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Temporal range: Early Cretaceous, 120 Ma
Scientific classification e
Kingdom: Animalia
Phylum: Chordata
Order: Pterosauria
Suborder: Pterodactyloidea
Family: Chaoyangopteridae
Genus: Chaoyangopterus
Wang & Zhou, 2003
Species: C. zhangi
Binomial name
Chaoyangopterus zhangi
Wang & Zhou, 2003

Chaoyangopterus is a genus of azhdarchoid pterodactyloid pterosaur known from a partial skeleton found in Liaoning, China. It was found in rocks of the Aptian-age Lower Cretaceous Jiufotang Formation of Dapingfang, Chaoyang.

The genus was named and described in 2003 by Wang Xiao-Lin and Zhou Zhong-He. The type species is Chaoyangopterus zhangi. The genus name is derived from Chaoyang and a Latinised Greek pteron, "wing". The specific name honours journalist Zhang Wanlian for his efforts in protecting fossil sites.

The genus is based on holotype IVPP V13397, which includes the front of the skull, the lower jaws, the neck vertebrae, the shoulder and pelvic girdles, and the limbs. The skull is about 270 millimeters long (10.6 inches) and toothless, and its wingspan is estimated to have been around 1.85 meters (6.07 feet). Wang and Zhou concluded that it compared most closely to Nyctosaurus and classified it as a nyctosaurid, although they found that its shin was proportionally longer compared to the femur and humerus in Chaoyangopterus, that their animal had relatively shorter wings and longer legs than Nyctosaurus, and that it still had four fingers.[1]

The classification of Chaoyangopterus has since become unsettled, with subsequent reviewers disagreeing with the nyctosaurid assessment. David Unwin, in a popular work, included it without comment with the tapejarid family of azhdarchoid pterosaurs,[2] known for their large head crests. A detailed phylogenetic analysis of Liaoning pterosaurs published by Junchang Lü and Qiang Ji in 2006 found it instead to be a basal azhdarchoid of no particular familial affiliation.[3] However, subsequent analysis by Lu and Unwin found that within the Azhdarchoidea it formed a clade with several other forms such as Jidapterus and Shenzhoupterus, which they named Chaoyangopteridae.[4]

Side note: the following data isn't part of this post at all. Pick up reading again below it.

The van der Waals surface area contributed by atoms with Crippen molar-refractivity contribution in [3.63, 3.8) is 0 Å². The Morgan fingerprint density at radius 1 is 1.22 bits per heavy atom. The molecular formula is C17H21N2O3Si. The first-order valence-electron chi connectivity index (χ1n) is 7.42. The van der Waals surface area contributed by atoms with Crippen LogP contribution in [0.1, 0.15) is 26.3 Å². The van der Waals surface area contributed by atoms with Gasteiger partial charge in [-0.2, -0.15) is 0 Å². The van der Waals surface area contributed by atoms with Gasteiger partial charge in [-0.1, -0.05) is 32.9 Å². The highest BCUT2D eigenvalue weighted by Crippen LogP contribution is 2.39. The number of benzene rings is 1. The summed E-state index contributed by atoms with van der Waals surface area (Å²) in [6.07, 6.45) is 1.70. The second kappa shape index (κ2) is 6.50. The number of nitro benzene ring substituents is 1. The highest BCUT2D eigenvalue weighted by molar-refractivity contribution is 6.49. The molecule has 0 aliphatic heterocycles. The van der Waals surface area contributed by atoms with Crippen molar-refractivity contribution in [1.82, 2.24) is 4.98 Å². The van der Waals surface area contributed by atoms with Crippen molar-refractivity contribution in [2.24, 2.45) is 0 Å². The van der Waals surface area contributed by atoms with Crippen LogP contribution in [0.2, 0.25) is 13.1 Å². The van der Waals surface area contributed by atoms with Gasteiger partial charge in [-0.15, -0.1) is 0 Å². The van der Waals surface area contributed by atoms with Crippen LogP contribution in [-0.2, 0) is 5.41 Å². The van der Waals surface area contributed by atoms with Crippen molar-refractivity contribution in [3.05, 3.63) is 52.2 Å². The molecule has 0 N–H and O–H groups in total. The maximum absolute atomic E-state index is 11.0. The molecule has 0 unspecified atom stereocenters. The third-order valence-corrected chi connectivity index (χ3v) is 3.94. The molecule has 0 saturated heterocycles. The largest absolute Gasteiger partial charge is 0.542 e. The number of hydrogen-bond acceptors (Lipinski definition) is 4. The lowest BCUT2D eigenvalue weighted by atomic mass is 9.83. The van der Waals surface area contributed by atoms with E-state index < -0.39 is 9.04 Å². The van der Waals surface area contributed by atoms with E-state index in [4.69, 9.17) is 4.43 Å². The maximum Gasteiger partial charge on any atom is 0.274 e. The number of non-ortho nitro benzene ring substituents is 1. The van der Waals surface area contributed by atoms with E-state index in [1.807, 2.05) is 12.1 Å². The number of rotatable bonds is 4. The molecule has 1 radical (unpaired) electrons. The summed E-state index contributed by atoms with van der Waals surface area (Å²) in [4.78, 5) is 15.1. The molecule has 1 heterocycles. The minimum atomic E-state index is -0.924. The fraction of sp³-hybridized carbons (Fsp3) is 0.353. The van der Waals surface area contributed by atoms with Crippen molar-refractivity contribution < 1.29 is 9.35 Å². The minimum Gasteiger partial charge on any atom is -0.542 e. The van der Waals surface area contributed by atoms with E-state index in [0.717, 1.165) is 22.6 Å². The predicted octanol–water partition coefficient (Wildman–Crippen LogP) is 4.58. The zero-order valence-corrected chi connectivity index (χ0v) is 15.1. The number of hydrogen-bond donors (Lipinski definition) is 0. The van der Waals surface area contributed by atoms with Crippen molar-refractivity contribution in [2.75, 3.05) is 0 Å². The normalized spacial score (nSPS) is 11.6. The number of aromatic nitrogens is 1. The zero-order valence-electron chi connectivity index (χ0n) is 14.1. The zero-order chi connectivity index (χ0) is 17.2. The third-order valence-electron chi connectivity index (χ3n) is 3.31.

Wang however, in 2006 stated that Chaoyangopterus was a member of the Pteranodontidae and that Jidapterus, Eoazhdarcho and Eopteranodon are subjective junior synonyms of the former.[5]


Chaoyangopterus is known to have been a toothless pterosaur and was assumed by Wang to have been a piscivore or fish-eater, but other relevant details of its paleobiology will have to await a more detailed description. Chaoyangopterids in general are now thought to have been similar to azhdarchid pterosaurs, implying that they were probably crane-like terrestrial omnivores and opportunistic carnivores.[6]

See also[edit]


  1. ^ Wang Xiao-Lin; Zhou Zhong-He (2003). "Two new pterodactyloid pterosaurs from the Early Cretaceous Jiufotang Formation of Western Liaoning, China". Vertebrata PalAsiatica. 41 (1): 34–41. 
  2. ^ Unwin, David M. (2006). The Pterosaurs: From Deep Time. New York: Pi Press. p. 273. ISBN 0-13-146308-X. 
  3. ^ Lü, Junchang; Qiang Ji (2006). "Preliminary results of a phylogenetic analysis of the pterosaurs from western Liaoning and surrounding area" (PDF). Journal of the Paleontological Society of Korea. 22 (1): 239–261. Retrieved 2007-03-10. 
  4. ^ Lü, J., Unwin, D.M., Xu, L., and Zhang, X. (2008). "A new azhdarchoid pterosaur from the Lower Cretaceous of China and its implications for pterosaur phylogeny and evolution." Naturwissenschaften, 95: 891–897
  5. ^ Wang, X. and Zhou, Z. (2006), "Pterosaur assemblages of the Jehol Biota and their implication for the Early Cretaceous pterosaur radiation", Geological Journal 41: 405–418
  6. ^

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